Mosasaurs were truly some of the most fascinating beasts ever to roam the ancient seas. They also played an early role in the science of paleontology. Many people who are interested in paleontology know the story of the discovery the "Muese River Lizard" that was examined by the famous 18th Century French naturalist, Cuvier, and eventually named Mosasaurus. Recently, the remains of a another mosasaur were discovered in North Dakota. Although a scientific description regarding the find has not been published yet, many interesting facts are coming to light about the discovery.
In the fall of 1995, Dennis Halvorson and Mike Hanson were exploring the outcrops of the Pierre Shale near Cooperstown, North Dakota, when they came upon an eight centimeter long section of a jaw. They immediately recognized that it belonged to a mosasaur, and called in North Dakota State Paleontologist John Hoganson and state fossil preparator Johnathan Campbell for assistance. Hoganson and Campbell expected to only stay for a few hours, but found themselves on the site for four days, and eventually excavating a nearly complete mosasaur skeleton.
The harsh winter conditions common in North Dakota stopped field work in late 1995, but the dig was continued in July of 1996. With help from land owner Orville Tranby, the team completed the excavation in four weeks. By the time they had recovered the remains, Hoganson and Campbell realized that they had the most complete skeleton of a mosasaur ever found in North Dakota. After Hoganson examined the bones in his lab, he was able to determine that they belonged to a mosasaur genus called Plioplatecarpus.
Although the specimen does not have a species name yet (Hoganson and Campbell are not quite sure if it is a new species. Additional study is needed.), the specimen may provide new insights into the evolution of mosasaurs. At 25 feet long, it is 25% bigger than any Plioplatecarpus ever discovered.
Many sharks' teeth were also found in the matrix surrounding the bone. The teeth were identified as those of crow sharks (Squalicorax). Sharks often lose their teeth when feeding, which led the team to believe that sharks had scavenged the mosasaur carcass. Problem is, there were few bite marks on the bones. The sharks, however, were relatively small compared to the size of this mosasaur, and may have simply stripped the flesh from the bones.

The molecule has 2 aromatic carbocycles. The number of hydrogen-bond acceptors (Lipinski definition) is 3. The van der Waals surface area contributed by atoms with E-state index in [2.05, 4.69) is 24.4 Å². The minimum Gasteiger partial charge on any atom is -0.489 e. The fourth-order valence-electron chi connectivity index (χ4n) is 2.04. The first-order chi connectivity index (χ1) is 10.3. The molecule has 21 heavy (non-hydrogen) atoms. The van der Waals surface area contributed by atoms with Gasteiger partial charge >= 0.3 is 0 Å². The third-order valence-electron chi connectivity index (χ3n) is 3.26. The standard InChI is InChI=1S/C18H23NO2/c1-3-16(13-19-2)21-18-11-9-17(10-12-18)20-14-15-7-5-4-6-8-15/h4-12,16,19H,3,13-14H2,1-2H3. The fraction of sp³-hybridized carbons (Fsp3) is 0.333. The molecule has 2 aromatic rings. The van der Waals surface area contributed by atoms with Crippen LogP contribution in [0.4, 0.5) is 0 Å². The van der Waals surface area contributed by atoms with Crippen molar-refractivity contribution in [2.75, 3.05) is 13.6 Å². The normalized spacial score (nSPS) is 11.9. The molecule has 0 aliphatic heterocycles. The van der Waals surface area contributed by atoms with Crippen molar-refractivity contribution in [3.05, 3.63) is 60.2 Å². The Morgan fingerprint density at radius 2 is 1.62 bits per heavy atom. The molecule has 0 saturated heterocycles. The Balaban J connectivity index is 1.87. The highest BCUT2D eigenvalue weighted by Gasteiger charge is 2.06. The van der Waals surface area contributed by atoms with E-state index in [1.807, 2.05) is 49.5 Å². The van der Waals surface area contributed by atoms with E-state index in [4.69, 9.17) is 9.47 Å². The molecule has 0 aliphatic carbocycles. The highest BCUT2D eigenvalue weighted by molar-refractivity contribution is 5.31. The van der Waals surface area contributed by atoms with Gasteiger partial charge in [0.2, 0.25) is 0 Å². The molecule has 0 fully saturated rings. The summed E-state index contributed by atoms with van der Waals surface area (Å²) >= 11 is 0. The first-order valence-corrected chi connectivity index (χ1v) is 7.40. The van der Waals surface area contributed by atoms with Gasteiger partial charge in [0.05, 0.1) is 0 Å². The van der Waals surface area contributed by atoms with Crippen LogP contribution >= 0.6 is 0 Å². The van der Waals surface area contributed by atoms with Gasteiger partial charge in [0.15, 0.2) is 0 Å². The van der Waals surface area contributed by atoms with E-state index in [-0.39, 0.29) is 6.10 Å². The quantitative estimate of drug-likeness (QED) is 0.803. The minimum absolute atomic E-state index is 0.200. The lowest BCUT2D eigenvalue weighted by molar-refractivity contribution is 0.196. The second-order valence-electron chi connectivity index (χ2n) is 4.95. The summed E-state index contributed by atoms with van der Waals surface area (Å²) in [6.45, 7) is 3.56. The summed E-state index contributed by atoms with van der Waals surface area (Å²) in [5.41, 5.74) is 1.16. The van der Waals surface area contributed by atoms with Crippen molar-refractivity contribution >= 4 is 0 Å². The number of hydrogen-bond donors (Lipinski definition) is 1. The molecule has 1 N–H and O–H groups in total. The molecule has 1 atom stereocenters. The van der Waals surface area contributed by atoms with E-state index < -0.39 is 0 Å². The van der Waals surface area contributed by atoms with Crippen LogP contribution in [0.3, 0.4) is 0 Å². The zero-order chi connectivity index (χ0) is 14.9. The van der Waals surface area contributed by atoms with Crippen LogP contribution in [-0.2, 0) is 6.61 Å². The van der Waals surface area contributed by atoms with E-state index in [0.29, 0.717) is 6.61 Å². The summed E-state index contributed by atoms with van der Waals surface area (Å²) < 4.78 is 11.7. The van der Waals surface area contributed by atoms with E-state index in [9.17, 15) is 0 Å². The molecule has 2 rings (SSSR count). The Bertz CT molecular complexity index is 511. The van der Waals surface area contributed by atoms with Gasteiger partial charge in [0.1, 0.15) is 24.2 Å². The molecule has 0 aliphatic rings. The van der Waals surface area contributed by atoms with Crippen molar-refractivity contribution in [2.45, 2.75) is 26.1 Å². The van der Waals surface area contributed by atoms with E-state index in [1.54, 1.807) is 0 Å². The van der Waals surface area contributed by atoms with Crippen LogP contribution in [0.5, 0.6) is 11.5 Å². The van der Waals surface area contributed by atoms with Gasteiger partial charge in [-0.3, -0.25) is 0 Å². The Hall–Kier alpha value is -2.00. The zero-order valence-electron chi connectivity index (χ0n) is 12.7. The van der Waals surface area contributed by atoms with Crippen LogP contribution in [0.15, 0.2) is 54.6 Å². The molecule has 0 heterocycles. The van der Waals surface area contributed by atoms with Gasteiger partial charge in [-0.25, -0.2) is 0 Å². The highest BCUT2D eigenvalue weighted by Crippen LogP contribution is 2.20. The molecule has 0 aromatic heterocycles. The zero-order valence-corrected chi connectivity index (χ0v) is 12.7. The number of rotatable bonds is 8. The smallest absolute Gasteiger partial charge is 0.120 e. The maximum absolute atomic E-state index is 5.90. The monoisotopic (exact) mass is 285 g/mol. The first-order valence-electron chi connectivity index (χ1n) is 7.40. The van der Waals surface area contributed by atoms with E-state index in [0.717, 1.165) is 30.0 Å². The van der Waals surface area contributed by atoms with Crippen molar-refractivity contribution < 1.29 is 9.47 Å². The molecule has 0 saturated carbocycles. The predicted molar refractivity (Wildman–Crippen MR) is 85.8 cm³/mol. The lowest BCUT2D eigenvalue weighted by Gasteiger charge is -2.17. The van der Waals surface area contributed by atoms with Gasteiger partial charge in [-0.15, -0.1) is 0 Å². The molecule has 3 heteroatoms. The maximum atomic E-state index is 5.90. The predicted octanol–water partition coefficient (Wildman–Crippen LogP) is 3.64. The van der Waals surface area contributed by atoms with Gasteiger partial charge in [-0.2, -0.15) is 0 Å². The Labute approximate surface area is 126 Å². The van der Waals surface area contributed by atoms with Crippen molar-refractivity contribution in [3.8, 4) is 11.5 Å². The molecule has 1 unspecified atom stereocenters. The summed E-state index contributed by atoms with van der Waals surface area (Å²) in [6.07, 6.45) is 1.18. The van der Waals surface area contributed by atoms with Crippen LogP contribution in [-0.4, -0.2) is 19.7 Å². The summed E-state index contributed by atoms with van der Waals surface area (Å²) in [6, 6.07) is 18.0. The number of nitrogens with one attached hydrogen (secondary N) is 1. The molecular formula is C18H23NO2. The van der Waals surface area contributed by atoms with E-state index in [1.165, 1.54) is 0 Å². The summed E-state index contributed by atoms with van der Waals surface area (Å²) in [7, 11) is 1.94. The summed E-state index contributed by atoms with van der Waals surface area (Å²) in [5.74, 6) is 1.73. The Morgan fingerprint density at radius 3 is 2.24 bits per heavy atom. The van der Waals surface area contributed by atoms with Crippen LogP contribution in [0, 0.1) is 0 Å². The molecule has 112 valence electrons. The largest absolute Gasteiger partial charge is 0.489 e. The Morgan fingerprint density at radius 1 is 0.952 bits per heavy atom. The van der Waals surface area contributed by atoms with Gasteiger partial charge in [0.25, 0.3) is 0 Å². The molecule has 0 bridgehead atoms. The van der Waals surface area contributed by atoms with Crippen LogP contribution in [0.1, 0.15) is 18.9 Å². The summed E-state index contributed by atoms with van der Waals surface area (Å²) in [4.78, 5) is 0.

Mosasaurs became extinct near the end of the Cretaceous period, along with the dinosaurs and many other forms of life. This find may also give insights into how these major extinctions occurred. In this case, the remains were associated with layers of bentonite, a form of altered volcanic ash. Could there have been a period of prolonged volcanic activity, as Dr. Dewey M. McLean suggested, that literally suffocated the mosasaurs with ash? In spite of the evidence of volcanic ash associated with this specimen, Campbell does not agree with the theory. He points out that the ash layers both preceded and proceeded the skeleton, which indicates to him that volcanoes had little effects on the extinction of mosasaurs.
The extinction puzzle is still unsolved. Leading mosasaur expert Dr. Gorden Bell admits he is still puzzled by the extinction, but states that "we have every indication that they were very diverse and well adapted to their environment and doing quite well until the end of the Cretaceous." Mike Everhart, an Adjunct Curator of Paleontology at the Sternberg Museum in Kansas, points to a major collapse of the marine ecosystem that destroyed the food chain as a possible cause of their extinction. But, despite the mystery, most experts do agree that the ash does not give any insights into the extinction of one of the most awesome animal groups to ever stalk the seas.
The new mosasaur, which is still unnamed, is currently being prepared by Campbell. It should be finished and on display in the North Dakota Heritage Center by June 1999.
Because of Hoganson, Campbell, Halvorson, and Hanson, the world of paleontology has gained new insights into the fascinating prehistoric world of mosasaurs. But, don't think this is the only mosasaur story that will make the news. Scientists such as Bell, Hoganson, and Everhart are constantly reworking the current thinking on how these giant beasts lived. The late Cretaceous seas were dominated by these mosasaurs, and thanks to the exhaustive work of the North Dakota team, they are not quite so dead anymore, at least in our minds!
*Thanks to Mike Everhart for his thoughtful review of this article!*
**This article originally appeared in the Fall 1999 issue of the Maryland Geological Society Rostrum.**
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